Unwrapped Sky by Rjurik Davidson

Unwrapped Sky - 

Rjurik Davidson

ARC provided by Tor Books through Netgalley


Caeli-Amur, an ancient city, a relic of a golden age long since past where pieces of broken technology are trinkets that adorn cramped houses.

It's a place where minotaurs exist alongside philosopher-assassins, a place abandoned by the gods and left broken. Its sister city, Caeli-Enas sunk deep within the ocean and can be seen glimmering beneath the waves, its streets of white marble inhabited by monstrous serpents. A place ruled by three Houses and kept in order by the Elo-Talern, thin and spindly creatures of bone and death.

 

In a socio-political climate reminiscent of the Spring of Nations, these autocratic Houses attempt to subdue the discontent workers fuelled by the seditionists.


The story is told through three points of view:


• Kata, a philosopher-assassin who grew up in the streets after her mother's death. She was hired to kill two minotaurs and then to spy on the seditionists.

 

• Boris Autec, a former tram worker, now a subofficiate of House Technis. He is addicted to Anlusian hotwine, which he uses to quell his grief for his lost wife.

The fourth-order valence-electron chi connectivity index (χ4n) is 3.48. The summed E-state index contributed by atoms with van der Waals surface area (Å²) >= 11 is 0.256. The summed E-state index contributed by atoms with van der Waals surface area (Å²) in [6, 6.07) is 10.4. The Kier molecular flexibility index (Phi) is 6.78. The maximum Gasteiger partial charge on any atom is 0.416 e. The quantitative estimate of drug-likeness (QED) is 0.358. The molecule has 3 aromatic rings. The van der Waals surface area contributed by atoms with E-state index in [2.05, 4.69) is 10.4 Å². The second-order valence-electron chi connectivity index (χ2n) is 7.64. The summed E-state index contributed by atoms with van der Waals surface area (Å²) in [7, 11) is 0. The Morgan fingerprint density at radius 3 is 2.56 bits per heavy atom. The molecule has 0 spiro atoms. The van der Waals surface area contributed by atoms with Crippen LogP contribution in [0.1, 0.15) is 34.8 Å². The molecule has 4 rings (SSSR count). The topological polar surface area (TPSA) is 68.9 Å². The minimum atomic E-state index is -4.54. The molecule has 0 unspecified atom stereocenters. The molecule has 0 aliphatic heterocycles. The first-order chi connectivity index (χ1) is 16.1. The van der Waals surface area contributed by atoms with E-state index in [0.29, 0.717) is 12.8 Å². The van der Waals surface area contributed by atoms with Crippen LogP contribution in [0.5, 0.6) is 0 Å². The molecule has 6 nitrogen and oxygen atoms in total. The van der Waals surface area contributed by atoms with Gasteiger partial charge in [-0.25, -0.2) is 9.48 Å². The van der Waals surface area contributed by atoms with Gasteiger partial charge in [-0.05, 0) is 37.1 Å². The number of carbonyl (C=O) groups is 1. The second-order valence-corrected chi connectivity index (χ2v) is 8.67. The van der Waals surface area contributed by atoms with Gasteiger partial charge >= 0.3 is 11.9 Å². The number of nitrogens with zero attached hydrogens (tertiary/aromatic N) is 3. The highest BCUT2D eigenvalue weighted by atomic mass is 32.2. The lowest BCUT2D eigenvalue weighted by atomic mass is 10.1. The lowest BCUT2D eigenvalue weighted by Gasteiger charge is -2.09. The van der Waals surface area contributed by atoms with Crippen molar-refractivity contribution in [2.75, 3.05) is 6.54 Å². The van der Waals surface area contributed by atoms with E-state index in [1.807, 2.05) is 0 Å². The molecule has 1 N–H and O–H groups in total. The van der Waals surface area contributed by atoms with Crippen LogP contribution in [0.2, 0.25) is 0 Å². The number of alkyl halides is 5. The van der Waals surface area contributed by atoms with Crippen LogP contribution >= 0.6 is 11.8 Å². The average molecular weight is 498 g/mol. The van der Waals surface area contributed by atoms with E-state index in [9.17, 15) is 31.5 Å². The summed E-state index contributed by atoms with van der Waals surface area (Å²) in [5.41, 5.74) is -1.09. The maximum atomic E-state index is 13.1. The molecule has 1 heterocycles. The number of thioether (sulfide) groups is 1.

• Maximilian, a seditionist who wants to use thaumaturgy to gain power for the movement.


I must admit, though it started off wonderfully packed with action, I lost interest fairly early on in the book (about 14% in), but kept reading since I could find nothing actually bad in the book. The story just couldn't keep me interested, though it had all the elements to do so: an assassin, mythological creatures, a steampunk/epic fantasy setting built on the ruins of a golden age long past, revolution in the air.


At times I really felt like this book needed a glossary, the worldbuilding is absolutely superb, but everything else seems somewhat vague. I needed more time invested in the characters' and their relationships so I could connect with them, flawed though they may be. 

 

I appreciate that, this being a trilogy, most of this will be addressed in the following books - but without striking that balance between worldbuilding/characters/plot I was left with little desire to learn what will happen in the next books.


This is my personal opinion - you need only read the other reviews to see that what didn't work for me was just what worked for other readers. So, please, do give this book a chance - there is much in it to like, and what I personally disliked, other readers may not.

 

 

Rjurik Davidson's blog


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